Interventions Crafted for Those Struggling With Mental Health and HIV Adherence Show Promise, Report States
A clinical review published in the peer-reviewed journal LGBT Health in early June by Jaclyn M. White, M.P.H., Janna R. Gordon, and Matthew J. Mimiaga, Sc.D., M.P.H., from Harvard and the Fenway Institute in Massachusetts, indicates that there may be relief at hand for HIV-positive gay men struggling with added mental health and substance abuse issues that can add difficulty to sticking to an HIV medication regimen. White et al concluded that interventions that combine both adherence counseling with standard cognitive behavioral therapy have made some headway with participants in several recent intervention trials.
Mental health issues, as well as substance use, can lend comorbidity to HIV -- that is, an additional condition that compounds the effect of a primary disease. These factors can make adherence to medication more difficult than normal, though this connection is not yet well established.
White et al pointed out that concentration problems and feelings of worthlessness and hopelessness behave as barriers to self-care behavior patterns that are required for optimal outcomes on antiretroviral therapy (ART). Optimal outcomes are measured by self-efficacy efforts; those who believe in their ability to manage their own condition are more likely to approach the 80%-plus adherence level required to thrive while living with HIV, according to White et al.
They also noted that depression affects gay men who are HIV positive at a rate of nearly double that of their HIV-negative counterparts. Past trauma, particularly experiences involving childhood sexual abuse, are also common among gay men.
Avoidant coping is a behavior pattern for dealing with stress that is a danger to HIV-positive gay men, whereby a substitution of excessive food, sleep, work or solitude is used as a means of displacement. This kind of avoidance can result in a desire to also avoid adhering to HIV meds.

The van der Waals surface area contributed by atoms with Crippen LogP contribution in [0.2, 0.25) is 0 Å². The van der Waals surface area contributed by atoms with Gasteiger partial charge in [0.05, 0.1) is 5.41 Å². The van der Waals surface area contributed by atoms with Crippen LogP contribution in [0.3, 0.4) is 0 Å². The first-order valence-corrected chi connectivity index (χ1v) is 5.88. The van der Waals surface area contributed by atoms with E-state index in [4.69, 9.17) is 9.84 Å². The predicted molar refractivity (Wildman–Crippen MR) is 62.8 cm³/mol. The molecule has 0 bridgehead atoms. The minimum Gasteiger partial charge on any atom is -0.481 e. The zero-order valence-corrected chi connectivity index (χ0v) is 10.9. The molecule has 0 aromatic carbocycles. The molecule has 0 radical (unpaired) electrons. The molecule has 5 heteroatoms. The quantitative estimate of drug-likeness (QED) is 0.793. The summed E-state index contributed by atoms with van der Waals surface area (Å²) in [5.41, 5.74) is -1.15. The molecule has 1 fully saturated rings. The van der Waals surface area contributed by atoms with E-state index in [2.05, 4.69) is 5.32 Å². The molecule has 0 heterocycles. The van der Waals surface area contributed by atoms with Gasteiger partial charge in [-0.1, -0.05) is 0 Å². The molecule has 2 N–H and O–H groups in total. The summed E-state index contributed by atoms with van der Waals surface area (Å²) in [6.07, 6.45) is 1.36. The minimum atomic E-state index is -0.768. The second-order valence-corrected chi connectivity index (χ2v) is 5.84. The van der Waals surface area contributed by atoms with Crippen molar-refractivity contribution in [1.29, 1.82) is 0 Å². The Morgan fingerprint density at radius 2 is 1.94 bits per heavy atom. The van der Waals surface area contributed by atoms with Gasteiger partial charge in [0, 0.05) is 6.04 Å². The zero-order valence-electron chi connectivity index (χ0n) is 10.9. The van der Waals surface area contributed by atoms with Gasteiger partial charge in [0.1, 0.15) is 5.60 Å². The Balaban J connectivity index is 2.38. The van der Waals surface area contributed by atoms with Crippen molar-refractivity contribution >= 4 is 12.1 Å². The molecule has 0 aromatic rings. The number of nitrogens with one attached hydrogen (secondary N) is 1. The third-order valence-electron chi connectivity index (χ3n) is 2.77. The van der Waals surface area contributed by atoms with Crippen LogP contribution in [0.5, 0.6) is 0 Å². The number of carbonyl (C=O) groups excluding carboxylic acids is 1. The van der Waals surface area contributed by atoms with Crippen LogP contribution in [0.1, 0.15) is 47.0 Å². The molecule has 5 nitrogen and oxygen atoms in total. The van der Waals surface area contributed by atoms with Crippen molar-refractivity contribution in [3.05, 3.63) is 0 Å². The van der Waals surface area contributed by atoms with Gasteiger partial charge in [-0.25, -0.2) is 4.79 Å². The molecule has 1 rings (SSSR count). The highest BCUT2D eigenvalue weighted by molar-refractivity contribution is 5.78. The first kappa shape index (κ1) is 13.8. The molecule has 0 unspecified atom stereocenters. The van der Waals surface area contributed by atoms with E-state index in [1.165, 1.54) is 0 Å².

Additionally, post-traumatic stress disorder affects gay men at roughly twice the numbers of that of heterosexual men. General anxiety disorder is also prevalent among gay men, and this level of anxiety can disrupt a prescribed HIV medication regimen.
Body image dysmorphia (BID), while prevalent among perceived culture norms, can take on an additional dimension for HIV-positive gay men who experience fat redistribution, or lipodystrophy, as a side effect of ART. Fully 31% of this group reported BID, and while new medication regimens have less instances of lipodystrophy, people still remain vulnerable to body image concerns. White et al pointed to depression as the possible link in the chain between negative self-image and a loss of interest in staying adherent to medication.
Substance use, defined as heavy alcohol consumption and/or crystal methamphetamine (meth) use, contributes vastly to ART non-adherence, according to White et al. In one urban study, half of all HIV-positive men reported drinking in the past three months, while 20% indicated heavy drinking. The Los Angeles County Department of Health reported in another study that gay men use meth at twenty times the rate among the general population.
The immediate effects of substance use include impaired judgment and disruption of daily routine, both seen as imperative factors in maintaining adherence to HIV medication. A static sleep/wake cycle is viewed as key to self-efficacy and optimal outcomes.
Preliminary success has been seen when staging interventions for ART adherence, coupled with addressing mental health and/or substance abuse issues, White et al stated. More attention is given to the adherence portion of the intervention, with underlying ties to other problems that may exist.
According to White et al, this is done because there may be depression over the actual situation at hand, as well as the notion that cessation of substance use wasn't necessarily the best solution. Especially in cases of meth users, the withdrawal symptoms usually fed a sense of apathy and distress, initiating a cycle back into medication non-adherence. This was also reported among heavy drinkers.
While these are early reports, this combination approach to interventions seems to be yielding positive results, White et al suggested. Additionally, they noted that success is being attributed to pairing multiple therapy sessions with one "Life-Steps" session, an intervention focused entirely on ART-adherence.